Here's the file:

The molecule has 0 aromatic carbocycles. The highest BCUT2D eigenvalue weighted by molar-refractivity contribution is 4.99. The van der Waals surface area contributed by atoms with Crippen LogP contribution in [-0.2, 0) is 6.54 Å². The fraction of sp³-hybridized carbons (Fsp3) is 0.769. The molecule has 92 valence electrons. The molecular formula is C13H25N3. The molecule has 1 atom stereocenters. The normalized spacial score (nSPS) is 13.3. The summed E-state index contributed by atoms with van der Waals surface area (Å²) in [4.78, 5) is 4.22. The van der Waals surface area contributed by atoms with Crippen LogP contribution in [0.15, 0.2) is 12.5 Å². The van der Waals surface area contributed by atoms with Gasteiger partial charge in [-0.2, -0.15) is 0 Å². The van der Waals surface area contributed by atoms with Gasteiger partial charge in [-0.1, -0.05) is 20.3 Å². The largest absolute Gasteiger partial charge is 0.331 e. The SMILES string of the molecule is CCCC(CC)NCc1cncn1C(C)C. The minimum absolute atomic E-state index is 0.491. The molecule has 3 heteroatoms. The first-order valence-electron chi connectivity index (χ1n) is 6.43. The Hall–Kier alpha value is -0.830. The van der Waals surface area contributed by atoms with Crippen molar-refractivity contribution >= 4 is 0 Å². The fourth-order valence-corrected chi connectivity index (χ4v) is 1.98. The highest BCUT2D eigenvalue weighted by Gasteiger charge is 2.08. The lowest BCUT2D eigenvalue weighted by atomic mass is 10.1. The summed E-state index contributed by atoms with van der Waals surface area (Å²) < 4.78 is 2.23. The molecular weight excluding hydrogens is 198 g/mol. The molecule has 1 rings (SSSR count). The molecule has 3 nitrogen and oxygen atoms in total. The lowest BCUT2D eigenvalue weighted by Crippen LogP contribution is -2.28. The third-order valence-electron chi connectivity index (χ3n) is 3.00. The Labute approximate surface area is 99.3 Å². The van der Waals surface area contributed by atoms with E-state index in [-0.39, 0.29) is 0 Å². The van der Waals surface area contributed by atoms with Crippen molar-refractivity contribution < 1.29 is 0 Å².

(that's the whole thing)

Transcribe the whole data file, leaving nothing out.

The molecule has 0 aromatic carbocycles. The highest BCUT2D eigenvalue weighted by molar-refractivity contribution is 4.99. The van der Waals surface area contributed by atoms with Crippen LogP contribution in [-0.2, 0) is 6.54 Å². The fraction of sp³-hybridized carbons (Fsp3) is 0.769. The molecule has 92 valence electrons. The molecular formula is C13H25N3. The molecule has 1 atom stereocenters. The normalized spacial score (nSPS) is 13.3. The summed E-state index contributed by atoms with van der Waals surface area (Å²) in [4.78, 5) is 4.22. The van der Waals surface area contributed by atoms with Crippen LogP contribution in [0.15, 0.2) is 12.5 Å². The van der Waals surface area contributed by atoms with Gasteiger partial charge in [-0.2, -0.15) is 0 Å². The van der Waals surface area contributed by atoms with Gasteiger partial charge in [-0.1, -0.05) is 20.3 Å². The largest absolute Gasteiger partial charge is 0.331 e. The SMILES string of the molecule is CCCC(CC)NCc1cncn1C(C)C. The minimum absolute atomic E-state index is 0.491. The molecule has 3 heteroatoms. The first-order valence-electron chi connectivity index (χ1n) is 6.43. The Hall–Kier alpha value is -0.830. The van der Waals surface area contributed by atoms with Crippen molar-refractivity contribution >= 4 is 0 Å². The fourth-order valence-corrected chi connectivity index (χ4v) is 1.98. The highest BCUT2D eigenvalue weighted by Gasteiger charge is 2.08. The lowest BCUT2D eigenvalue weighted by atomic mass is 10.1. The summed E-state index contributed by atoms with van der Waals surface area (Å²) < 4.78 is 2.23. The molecular weight excluding hydrogens is 198 g/mol. The molecule has 1 rings (SSSR count). The molecule has 3 nitrogen and oxygen atoms in total. The lowest BCUT2D eigenvalue weighted by Crippen LogP contribution is -2.28. The third-order valence-electron chi connectivity index (χ3n) is 3.00. The Labute approximate surface area is 99.3 Å². The van der Waals surface area contributed by atoms with E-state index in [-0.39, 0.29) is 0 Å². The van der Waals surface area contributed by atoms with Crippen molar-refractivity contribution < 1.29 is 0 Å².